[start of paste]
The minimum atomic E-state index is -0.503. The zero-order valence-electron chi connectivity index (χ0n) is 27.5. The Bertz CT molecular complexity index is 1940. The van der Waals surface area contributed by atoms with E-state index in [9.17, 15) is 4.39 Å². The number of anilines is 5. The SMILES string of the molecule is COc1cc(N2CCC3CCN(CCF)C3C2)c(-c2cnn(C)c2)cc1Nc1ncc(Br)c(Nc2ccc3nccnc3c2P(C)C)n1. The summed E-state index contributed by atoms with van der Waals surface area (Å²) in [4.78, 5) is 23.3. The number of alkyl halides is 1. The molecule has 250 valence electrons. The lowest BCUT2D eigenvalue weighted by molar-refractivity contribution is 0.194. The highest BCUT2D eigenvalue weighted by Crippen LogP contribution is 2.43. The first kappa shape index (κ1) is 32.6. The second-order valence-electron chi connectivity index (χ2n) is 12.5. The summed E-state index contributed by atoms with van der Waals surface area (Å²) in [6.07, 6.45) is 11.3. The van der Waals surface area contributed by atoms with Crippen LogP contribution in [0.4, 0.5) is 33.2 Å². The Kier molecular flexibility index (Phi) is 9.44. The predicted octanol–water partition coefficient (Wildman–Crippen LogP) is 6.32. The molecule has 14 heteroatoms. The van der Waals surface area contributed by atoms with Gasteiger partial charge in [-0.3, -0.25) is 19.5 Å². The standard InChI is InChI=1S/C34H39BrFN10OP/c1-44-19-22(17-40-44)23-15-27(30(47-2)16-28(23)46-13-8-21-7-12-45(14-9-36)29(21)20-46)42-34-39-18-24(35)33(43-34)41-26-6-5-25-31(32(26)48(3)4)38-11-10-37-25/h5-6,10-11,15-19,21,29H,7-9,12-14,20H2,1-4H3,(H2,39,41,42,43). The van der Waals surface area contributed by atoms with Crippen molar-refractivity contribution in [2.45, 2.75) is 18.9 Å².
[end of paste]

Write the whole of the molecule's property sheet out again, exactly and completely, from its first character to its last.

The minimum atomic E-state index is -0.503. The zero-order valence-electron chi connectivity index (χ0n) is 27.5. The Bertz CT molecular complexity index is 1940. The van der Waals surface area contributed by atoms with E-state index in [9.17, 15) is 4.39 Å². The number of anilines is 5. The SMILES string of the molecule is COc1cc(N2CCC3CCN(CCF)C3C2)c(-c2cnn(C)c2)cc1Nc1ncc(Br)c(Nc2ccc3nccnc3c2P(C)C)n1. The summed E-state index contributed by atoms with van der Waals surface area (Å²) in [4.78, 5) is 23.3. The number of alkyl halides is 1. The molecule has 250 valence electrons. The lowest BCUT2D eigenvalue weighted by molar-refractivity contribution is 0.194. The highest BCUT2D eigenvalue weighted by Crippen LogP contribution is 2.43. The first kappa shape index (κ1) is 32.6. The second-order valence-electron chi connectivity index (χ2n) is 12.5. The summed E-state index contributed by atoms with van der Waals surface area (Å²) in [6.07, 6.45) is 11.3. The van der Waals surface area contributed by atoms with Crippen LogP contribution in [0.4, 0.5) is 33.2 Å². The Kier molecular flexibility index (Phi) is 9.44. The predicted octanol–water partition coefficient (Wildman–Crippen LogP) is 6.32. The molecule has 14 heteroatoms. The van der Waals surface area contributed by atoms with Gasteiger partial charge in [-0.3, -0.25) is 19.5 Å². The standard InChI is InChI=1S/C34H39BrFN10OP/c1-44-19-22(17-40-44)23-15-27(30(47-2)16-28(23)46-13-8-21-7-12-45(14-9-36)29(21)20-46)42-34-39-18-24(35)33(43-34)41-26-6-5-25-31(32(26)48(3)4)38-11-10-37-25/h5-6,10-11,15-19,21,29H,7-9,12-14,20H2,1-4H3,(H2,39,41,42,43). The van der Waals surface area contributed by atoms with Crippen molar-refractivity contribution in [2.45, 2.75) is 18.9 Å².